This is the benefit of misery; if others are suffering they will be more likely to help out those suffering more. Out west I've seen the most unlikely people helping each other out. Hippy helping redneck. Racist helping out a Pakistani person. Misery brings us closer together. No one wants a medal. Just a smile and a thanks.

Apparently not in Montréal. I have helped drivers out and at first it was just because that is how I grew up. Here they don't want the help. I have pushed without asking, knowing there was no other way out of the situation, only to be glared at. Granted, many more people have been very thankful and surprised.

Now I push people out of snow banks because I cannot stand the sound of a car engine in obvious distress. I hate the stench of rubber burning, of transmission fluid burning. It isn't healthy for anyone, and it won't get you out of the snow and ice any faster. At that point, only someone pushing, or some traction under your tires, will do anything at all for you.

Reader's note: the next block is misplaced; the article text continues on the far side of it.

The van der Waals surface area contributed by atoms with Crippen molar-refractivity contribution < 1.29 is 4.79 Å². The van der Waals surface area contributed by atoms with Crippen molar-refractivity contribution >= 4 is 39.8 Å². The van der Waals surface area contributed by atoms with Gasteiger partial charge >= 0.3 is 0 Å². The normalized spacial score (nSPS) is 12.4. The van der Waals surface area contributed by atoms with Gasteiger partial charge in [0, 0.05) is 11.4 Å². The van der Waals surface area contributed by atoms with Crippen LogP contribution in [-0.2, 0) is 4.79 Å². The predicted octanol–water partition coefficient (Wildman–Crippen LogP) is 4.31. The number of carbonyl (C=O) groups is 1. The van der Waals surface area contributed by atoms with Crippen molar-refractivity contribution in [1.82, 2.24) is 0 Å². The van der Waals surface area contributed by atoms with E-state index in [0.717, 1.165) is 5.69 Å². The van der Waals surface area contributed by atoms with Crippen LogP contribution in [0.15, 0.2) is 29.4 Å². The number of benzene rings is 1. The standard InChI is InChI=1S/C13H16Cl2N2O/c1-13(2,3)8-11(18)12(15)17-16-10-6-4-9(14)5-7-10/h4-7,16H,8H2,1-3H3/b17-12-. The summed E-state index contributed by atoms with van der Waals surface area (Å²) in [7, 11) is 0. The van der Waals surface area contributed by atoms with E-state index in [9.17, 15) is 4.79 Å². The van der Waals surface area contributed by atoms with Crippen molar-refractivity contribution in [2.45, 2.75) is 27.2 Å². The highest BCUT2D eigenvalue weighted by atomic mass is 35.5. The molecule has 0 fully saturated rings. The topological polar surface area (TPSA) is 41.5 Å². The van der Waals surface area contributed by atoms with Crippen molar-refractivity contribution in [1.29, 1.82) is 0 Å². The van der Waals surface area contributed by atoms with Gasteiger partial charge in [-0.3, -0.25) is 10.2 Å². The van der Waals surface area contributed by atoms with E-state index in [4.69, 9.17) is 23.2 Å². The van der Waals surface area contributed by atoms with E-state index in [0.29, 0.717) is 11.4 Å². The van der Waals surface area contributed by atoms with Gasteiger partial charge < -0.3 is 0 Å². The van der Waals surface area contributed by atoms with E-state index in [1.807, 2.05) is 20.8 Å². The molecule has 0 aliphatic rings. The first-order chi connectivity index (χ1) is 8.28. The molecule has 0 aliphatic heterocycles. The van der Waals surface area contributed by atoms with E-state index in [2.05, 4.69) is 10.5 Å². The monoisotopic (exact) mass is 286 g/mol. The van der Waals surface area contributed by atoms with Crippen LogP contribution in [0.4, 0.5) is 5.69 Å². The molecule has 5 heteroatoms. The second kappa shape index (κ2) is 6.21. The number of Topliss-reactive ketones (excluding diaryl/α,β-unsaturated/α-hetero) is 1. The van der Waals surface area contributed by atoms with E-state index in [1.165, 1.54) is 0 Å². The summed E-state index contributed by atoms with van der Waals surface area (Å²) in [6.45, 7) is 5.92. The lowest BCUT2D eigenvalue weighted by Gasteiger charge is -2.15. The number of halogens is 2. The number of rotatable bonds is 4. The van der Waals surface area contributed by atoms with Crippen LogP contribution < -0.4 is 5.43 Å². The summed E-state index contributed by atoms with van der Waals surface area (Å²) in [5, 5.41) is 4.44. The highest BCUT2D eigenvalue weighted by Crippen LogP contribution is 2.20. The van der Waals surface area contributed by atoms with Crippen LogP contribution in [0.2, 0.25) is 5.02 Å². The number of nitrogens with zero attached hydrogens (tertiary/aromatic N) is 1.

Winter happens every fucking year. It really should not be a surprise anymore. And by now, Montréal, you should have figured out that gunning your engine until the snow under your tires is actually ice, will not get you any further ahead in life. I have heard people hit the gas pedal for over 45 minutes. I believe that is the definition of insanity... doing the same action repeatedly hoping for a different result.

Being far more to the point than me, as usual, here is French Panic in her online video debut.


video




Saturday, February 14, 2009

the best thing I overheard today.



Question to Tibetan Lama: Do you know Oprah?

Answer from Tibetan Lama: The woman, right? Umm. Yes.


Thursday, February 12, 2009

suddenly and unexpectedly in vancouver.


For reasons I’d rather not get into on the cold and heartless information super highway, I am in Vancouver for a largely undetermined amount of time.

Not only am I in Vancouver, but I’m living in Yaletown, temporarily.

I had not heard of Yaletown before, or if I had, I blissfully ignored it. Turns out it is what is growing out of what was, to my 13 year old self, the expo 86 site.